Buses should get priority at intersections and not just on the street. The studies we’ve seen find a 4-7% gain, bus only on individual bus routes, not gridded networks. In our proposed trip times we are not assuming any speedup from signal priority, just better timekeeping as more delayed buses get priority to stabilize the schedule. This is a counter-bunching mechanism more than a straight speedup.

A process, not an immutable product

Jarrett Walker’s bus network redesigns tend to come as complete products, changed rapidly from radial low-frequency networks. What we’re proposing is a longer process. Nova Xarxa began implementation in 2012 and is wrapping up now, installing a few routes at a time by cannibalizing parallel routes. The map we’re showing is what we estimate would be a good fit for 2022-3. Beyond that, more subway stops are going to be wheelchair-accessible, making it easier to prune more subway-parallel buses (like the B63).

Gradual implementation means starting from the easier parts of the network. East New York’s current network is so circuitous that straightening it should not be too controversial. Our proposed redesign there is also better at connecting to the 2, 3, 4, and 5 trains and not just the L, which should prove valuable during the L shutdown. In Southern Brooklyn, we are proposing more service, but this could be paired with stop consolidation. Central Brooklyn and Bed-Stuy require the most street redesigns and the most robust frequency network-wide (as they are already transfer-based grids, and nobody transfers at 12-15 minute off-peak frequency) and could be done later; the B25 itself should probably not be eliminated until Broadway Junction is made accessible on the A and C lines.

We are not even wedded to the map as a proposal for 2022. Some variations are always possible, as already seen in the differences between versions 1.0 and 1.1. The biggest addition we can think of is adding a second north-south route through Bed-Stuy: the existing one would be moved from Marcus Garvey to Throop (hitting the subway better), while the B17 could be extended up Troy and Lewis.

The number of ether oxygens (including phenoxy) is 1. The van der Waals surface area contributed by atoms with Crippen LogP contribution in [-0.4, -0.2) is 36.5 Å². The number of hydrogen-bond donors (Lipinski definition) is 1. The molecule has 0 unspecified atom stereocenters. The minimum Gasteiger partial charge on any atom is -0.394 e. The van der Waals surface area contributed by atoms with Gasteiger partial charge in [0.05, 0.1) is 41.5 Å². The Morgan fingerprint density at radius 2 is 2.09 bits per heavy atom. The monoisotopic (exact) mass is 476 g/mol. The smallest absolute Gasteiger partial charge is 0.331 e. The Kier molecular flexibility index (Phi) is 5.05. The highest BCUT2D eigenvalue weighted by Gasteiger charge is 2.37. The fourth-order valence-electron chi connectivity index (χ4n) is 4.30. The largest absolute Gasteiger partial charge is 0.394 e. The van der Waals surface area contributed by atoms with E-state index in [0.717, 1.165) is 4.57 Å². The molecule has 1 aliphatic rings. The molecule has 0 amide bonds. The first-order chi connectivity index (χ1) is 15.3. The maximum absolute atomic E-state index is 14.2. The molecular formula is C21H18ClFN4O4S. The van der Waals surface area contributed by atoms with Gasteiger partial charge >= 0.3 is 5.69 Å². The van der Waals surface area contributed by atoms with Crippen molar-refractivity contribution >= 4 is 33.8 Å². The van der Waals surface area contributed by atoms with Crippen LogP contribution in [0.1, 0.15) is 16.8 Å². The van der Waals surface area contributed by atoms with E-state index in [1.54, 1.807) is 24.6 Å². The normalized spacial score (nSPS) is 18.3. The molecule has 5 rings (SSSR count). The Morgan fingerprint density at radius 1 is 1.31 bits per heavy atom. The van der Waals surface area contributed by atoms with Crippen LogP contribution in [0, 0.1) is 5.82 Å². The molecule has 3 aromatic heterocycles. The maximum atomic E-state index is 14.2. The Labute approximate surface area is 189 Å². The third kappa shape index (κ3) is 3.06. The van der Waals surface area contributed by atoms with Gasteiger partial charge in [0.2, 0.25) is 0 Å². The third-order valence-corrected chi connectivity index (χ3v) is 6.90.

Overall, Brooklyn has 10,800 service-hours today. Our redesign uses just 10,000, with a 1% gain in efficiency from location relative to bus depots on top of that. There is room for service increases, or restoration of marginal routes required for political reasons, or slowdowns imposed by political unwillingness to install bus lanes.


In a modern developed country, it’s rare to find win-win situations. The US is blessed with these in transit (i.e. it’s so inefficient at construction it might as well be third-world), but not in urban bus networks. Stop consolidation is a net benefit to the average user of the route, but a few people would still see longer trips, e.g. those living at the exact midpoint between two widely-spaced stops. Route consolidation (as in Ocean Hill) is the same thing.

There are sociopolitical groups that would win out: labor would see higher ridership, reducing the pressure to cut jobs; regular commuters (who generally have low transfer penalties) would see faster trips; people with disabilities that make it difficult for them to stand (as is true of some people with chronic pain) would be able to sit at bus stops and wouldn’t need to sit for long. In contrast, small business owners would sometimes lose the ability to park in front of their stores, and occasional users who usually drive would see longer perceived trips because of stiff transfer penalties.

This is equally true on the level of neighborhoods. Southern Brooklyn generally gains, and Borough Park in general gains an extra north-south route (though this is canceled out by high transfer and access penalty among Haredis: in Israel they just won’t walk longer to better service). East New York sees much more direct routes. Flatbush and East Flatbush don’t see much change in network structure but do gain off-peak frequency. Red Hook gains a direct connection to Manhattan. But then Bed-Stuy loses north-south routes, South Brooklyn’s buses are completely gutted, and Williamsburg loses north-south routes.

A political system based on citywide (or nationwide) ideological groups could find the will to build the network we’re proposing or something like it. Could a system based on local representation, treating retirees and small business owners as a vanguard class, deliver the same? We will see in the next year or two.

Sioux City: Straightening Buses and Getting Route-Length Right

A few days ago, Sandy Johnston linked to a diagram of the single bus route in South Sioux City, Nebraska, a suburb of Sioux City, Iowa. While South Sioux City has a traditional main street in Dakota Avenue, the bus does not follow it; it meanders, hitting destinations on and off Dakota. Many destinations are on US Route 77, an arterial bypass around the built-up area, with recent auto-oriented retail and office uses, including a Wal-Mart (in small-town America often the biggest bus trip generator). The discussion around what to do with this region’s bus network made me realize a crucial concept in planning infrequent transit: getting route-length right. To start with, here is a map of the bus, numbered Route 9 within the Sioux City area: